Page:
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Dr. Mark Gilbert, MD, Dip. ABPN, FRCP (c), is Director of the Mind-Body Medicine Skills Group Program at the University of Arizona Health Network; Director of Professional Development and Associate Director of Psychosocial Oncology, the University of Arizona Cancer Center; former Director of Consultation-Liaison Psychiatry; and Associate Professor of Psychiatry at the University of Arizona Medical Center, University of Arizona, Tucson. He also has a full affiliation with the Reproductive Health Center in Tucson, and teaches Mind-Body Medicine, Physician Self-Care and Spirituality and Health courses at the College of Medicine, University of Arizona.
He is a contributing member in psychosocial oncology for the Integrative Oncology fellowship program at the Arizona Center for Integrative Medicine. He was the Co-Director of The Integrated Pain Treatment Center and the Mind-Body Skills Program in Toronto, Canada for almost 15 years.
Dr. Gilbert has a wealth of experience in the field of Mind-Body-Spirit Medicine and the treatment of patients with stress, pain, trauma and life-threatening and chronic illnesses. As a lecturer at the University of Toronto, Dr. Gilbert taught the Family Therapy program at the Hospital for Sick Children for almost a decade, taking a special interest in consultation to families affected by physical illness.
Dr. Gilbert studied Mind-Body Medicine at Harvard's Deaconess Hospital, Georgetown University and UCSF. In 1994, Dr. Gilbert opened and Co-Directed a multidisciplinary clinic for chronic illness and pain. In 1999, he established a Mind-Body Program for a large health care center in downtown Toronto, and in May 2000 opened and Co-Directed The Integrated Pain Treatment Center. Dr. Gilbert has lectured extensively and published in his field, in both the United States and Canada.
Dr. Gilbert teaches resilience through a specific group program to both the patients attending the University of Arizona Cancer Center as well as to staff and faculty who care for those patients. The challenge of having a diagnosis of cancer is formidable. The diagnosis itself starts a journey that is often fraught with fear, denial, uncertainty, waiting, and strain on relationships. Often, this challenge is so daunting that it may lead to anxiety, panic, depression, confusion and despair. Mind-Body Medicine Skills Groups ("Resilience Groups") have been proven, through dozens of research papers in major medical journals, to improve the cancer patient's quality of life, decrease depression and anxiety, enhance social relationships with patients' loved ones as well as their physicians, and assist them in re-establishing new purpose in their lives. These Groups teach medical knowledge, experiential exercises to help cope with symptoms, as well as provide a professionally facilitated group support that enhances healing, These groups of 8-9 patients each are offered through Dr. Gilbert at The University of Arizona Cancer Center- North Hills Campus.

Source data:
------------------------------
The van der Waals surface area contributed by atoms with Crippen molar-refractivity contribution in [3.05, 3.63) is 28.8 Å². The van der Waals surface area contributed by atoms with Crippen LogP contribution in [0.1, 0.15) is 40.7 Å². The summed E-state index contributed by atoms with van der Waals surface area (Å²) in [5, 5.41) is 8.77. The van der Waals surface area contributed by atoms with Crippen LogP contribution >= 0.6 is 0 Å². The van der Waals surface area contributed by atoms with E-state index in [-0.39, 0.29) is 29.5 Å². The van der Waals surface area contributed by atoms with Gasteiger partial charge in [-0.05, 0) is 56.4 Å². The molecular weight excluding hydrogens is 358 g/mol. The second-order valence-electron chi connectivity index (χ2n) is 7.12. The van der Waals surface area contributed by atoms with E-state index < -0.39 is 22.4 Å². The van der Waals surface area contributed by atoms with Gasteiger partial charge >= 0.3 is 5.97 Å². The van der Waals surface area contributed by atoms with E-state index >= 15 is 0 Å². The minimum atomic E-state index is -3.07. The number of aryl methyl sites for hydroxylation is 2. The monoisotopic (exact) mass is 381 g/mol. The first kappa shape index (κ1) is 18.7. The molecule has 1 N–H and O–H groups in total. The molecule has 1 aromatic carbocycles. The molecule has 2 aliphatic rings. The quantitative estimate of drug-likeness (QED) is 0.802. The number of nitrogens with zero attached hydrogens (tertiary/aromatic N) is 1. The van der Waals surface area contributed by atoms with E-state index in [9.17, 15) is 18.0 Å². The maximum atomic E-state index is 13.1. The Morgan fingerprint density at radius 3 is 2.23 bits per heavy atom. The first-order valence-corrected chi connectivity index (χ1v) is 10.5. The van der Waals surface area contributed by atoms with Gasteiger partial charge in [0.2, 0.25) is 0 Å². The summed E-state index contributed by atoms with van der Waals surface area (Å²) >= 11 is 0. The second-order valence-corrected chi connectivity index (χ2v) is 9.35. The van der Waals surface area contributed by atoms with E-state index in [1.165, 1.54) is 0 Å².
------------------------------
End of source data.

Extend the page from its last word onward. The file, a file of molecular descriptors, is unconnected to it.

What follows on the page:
Dr. Gilbert also provides direct clinical care for patients at the Center, as well as being integrally involved with the clinical and research efforts of the Psychosocial Oncology Team at the Center. He is also the Director of Professional Development at the Center.
- Weaving Medicine Back Together: Mind-Body Medicine in the 21st Century. Mark D. Gilbert, MD, FRCP(c). Journal of Complementary and Alternative Medicine.2003 Aug; 9(4): 563-70
- Mind-Body Medicine: An Antidote to Burnout. Mark D. Gilbert, MD, FRCP (C). Hospital News.January 2000. (8)
- “Morals, Paradox and Global Context: Are We Practicing Mind-Body Medicine Honestly?” Mark D.Gilbert, M.D.,F.R.C.P.(c), submitted for publication.
- American Association of Marital and Family Therapy
- American Academy of Child Psychiatry
- American Society of Behavioral Medicine
- American Psychiatric Association
- American Association of Applied Psychophysiology and Biofeedback
- Royal College of Physicians and Surgeons of Canada
- College of Physicians and Surgeons of Ontario
- Ontario Medical Association
- Ontario Society of Clinical Hypnosis
- Canadian Academy of Child Psychiatry
- American Board of Psychiatry and Neurology
- Teacher of the Year Award 2006-7, Psychiatry Jr. Residents, University of Arizona, Tucson, Arizona
- Teacher of the Year Award 2006-7, Psychiatry Sr. Residents, University of Arizona, Tucson, Arizona